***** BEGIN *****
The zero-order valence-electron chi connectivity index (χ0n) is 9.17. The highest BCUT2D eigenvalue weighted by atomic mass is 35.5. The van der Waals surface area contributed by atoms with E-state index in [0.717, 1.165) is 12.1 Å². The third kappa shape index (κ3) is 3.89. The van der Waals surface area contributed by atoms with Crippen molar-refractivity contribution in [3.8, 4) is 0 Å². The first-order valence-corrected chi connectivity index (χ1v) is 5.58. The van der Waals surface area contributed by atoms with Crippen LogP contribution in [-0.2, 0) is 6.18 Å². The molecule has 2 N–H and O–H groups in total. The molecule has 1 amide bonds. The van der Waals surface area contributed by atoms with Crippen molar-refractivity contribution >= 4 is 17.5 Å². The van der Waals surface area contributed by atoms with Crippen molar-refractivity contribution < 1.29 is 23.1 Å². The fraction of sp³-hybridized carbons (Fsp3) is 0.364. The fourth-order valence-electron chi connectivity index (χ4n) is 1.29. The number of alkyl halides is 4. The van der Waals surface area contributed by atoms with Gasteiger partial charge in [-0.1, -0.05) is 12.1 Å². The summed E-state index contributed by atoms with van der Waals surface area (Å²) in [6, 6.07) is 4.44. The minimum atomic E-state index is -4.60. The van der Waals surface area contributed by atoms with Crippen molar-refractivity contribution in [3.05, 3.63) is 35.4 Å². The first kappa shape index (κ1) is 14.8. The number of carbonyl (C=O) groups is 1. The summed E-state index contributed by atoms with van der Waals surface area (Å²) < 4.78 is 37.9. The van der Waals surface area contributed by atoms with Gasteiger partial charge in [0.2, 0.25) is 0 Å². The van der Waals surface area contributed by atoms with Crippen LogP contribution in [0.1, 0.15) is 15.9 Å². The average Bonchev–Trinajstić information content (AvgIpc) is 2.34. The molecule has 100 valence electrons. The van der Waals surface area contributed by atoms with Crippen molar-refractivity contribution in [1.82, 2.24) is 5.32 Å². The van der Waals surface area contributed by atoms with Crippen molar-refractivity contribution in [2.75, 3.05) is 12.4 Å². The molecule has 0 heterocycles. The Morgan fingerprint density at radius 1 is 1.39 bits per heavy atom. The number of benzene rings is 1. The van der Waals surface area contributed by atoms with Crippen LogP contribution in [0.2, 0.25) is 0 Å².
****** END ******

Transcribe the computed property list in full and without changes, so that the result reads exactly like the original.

The zero-order valence-electron chi connectivity index (χ0n) is 9.17. The highest BCUT2D eigenvalue weighted by atomic mass is 35.5. The van der Waals surface area contributed by atoms with E-state index in [0.717, 1.165) is 12.1 Å². The third kappa shape index (κ3) is 3.89. The van der Waals surface area contributed by atoms with Crippen molar-refractivity contribution in [3.8, 4) is 0 Å². The first-order valence-corrected chi connectivity index (χ1v) is 5.58. The van der Waals surface area contributed by atoms with Crippen LogP contribution in [-0.2, 0) is 6.18 Å². The molecule has 2 N–H and O–H groups in total. The molecule has 1 amide bonds. The van der Waals surface area contributed by atoms with Crippen molar-refractivity contribution >= 4 is 17.5 Å². The van der Waals surface area contributed by atoms with Crippen molar-refractivity contribution < 1.29 is 23.1 Å². The fraction of sp³-hybridized carbons (Fsp3) is 0.364. The fourth-order valence-electron chi connectivity index (χ4n) is 1.29. The number of alkyl halides is 4. The van der Waals surface area contributed by atoms with Gasteiger partial charge in [-0.1, -0.05) is 12.1 Å². The summed E-state index contributed by atoms with van der Waals surface area (Å²) in [6, 6.07) is 4.44. The minimum atomic E-state index is -4.60. The van der Waals surface area contributed by atoms with Crippen molar-refractivity contribution in [3.05, 3.63) is 35.4 Å². The first kappa shape index (κ1) is 14.8. The number of carbonyl (C=O) groups is 1. The summed E-state index contributed by atoms with van der Waals surface area (Å²) < 4.78 is 37.9. The van der Waals surface area contributed by atoms with Gasteiger partial charge in [0.2, 0.25) is 0 Å². The van der Waals surface area contributed by atoms with Crippen LogP contribution in [0.1, 0.15) is 15.9 Å². The average Bonchev–Trinajstić information content (AvgIpc) is 2.34. The molecule has 100 valence electrons. The van der Waals surface area contributed by atoms with Crippen molar-refractivity contribution in [1.82, 2.24) is 5.32 Å². The van der Waals surface area contributed by atoms with Crippen molar-refractivity contribution in [2.75, 3.05) is 12.4 Å². The molecule has 0 heterocycles. The Morgan fingerprint density at radius 1 is 1.39 bits per heavy atom. The number of benzene rings is 1. The van der Waals surface area contributed by atoms with Crippen LogP contribution in [0.2, 0.25) is 0 Å².